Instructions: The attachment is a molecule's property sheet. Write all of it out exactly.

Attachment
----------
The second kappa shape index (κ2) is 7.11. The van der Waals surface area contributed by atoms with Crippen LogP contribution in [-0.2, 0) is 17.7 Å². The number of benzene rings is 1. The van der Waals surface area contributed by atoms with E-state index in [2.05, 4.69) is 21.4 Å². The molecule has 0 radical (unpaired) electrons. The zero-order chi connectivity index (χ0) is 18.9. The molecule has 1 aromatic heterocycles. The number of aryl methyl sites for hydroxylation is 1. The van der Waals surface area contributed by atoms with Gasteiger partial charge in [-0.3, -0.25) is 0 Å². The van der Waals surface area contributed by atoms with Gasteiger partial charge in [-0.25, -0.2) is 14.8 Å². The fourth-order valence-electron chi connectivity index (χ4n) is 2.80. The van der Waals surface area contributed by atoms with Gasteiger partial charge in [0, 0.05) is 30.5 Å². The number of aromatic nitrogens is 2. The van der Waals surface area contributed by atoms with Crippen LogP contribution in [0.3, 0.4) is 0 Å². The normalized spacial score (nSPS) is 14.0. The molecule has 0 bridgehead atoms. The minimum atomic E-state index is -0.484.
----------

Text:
The second kappa shape index (κ2) is 7.11. The van der Waals surface area contributed by atoms with Crippen LogP contribution in [-0.2, 0) is 17.7 Å². The number of benzene rings is 1. The van der Waals surface area contributed by atoms with E-state index in [2.05, 4.69) is 21.4 Å². The molecule has 0 radical (unpaired) electrons. The zero-order chi connectivity index (χ0) is 18.9. The molecule has 1 aromatic heterocycles. The number of aryl methyl sites for hydroxylation is 1. The van der Waals surface area contributed by atoms with Gasteiger partial charge in [-0.3, -0.25) is 0 Å². The van der Waals surface area contributed by atoms with Gasteiger partial charge in [-0.25, -0.2) is 14.8 Å². The fourth-order valence-electron chi connectivity index (χ4n) is 2.80. The van der Waals surface area contributed by atoms with Gasteiger partial charge in [0, 0.05) is 30.5 Å². The number of aromatic nitrogens is 2. The van der Waals surface area contributed by atoms with Crippen LogP contribution in [0.3, 0.4) is 0 Å². The normalized spacial score (nSPS) is 14.0. The molecule has 0 bridgehead atoms. The minimum atomic E-state index is -0.484.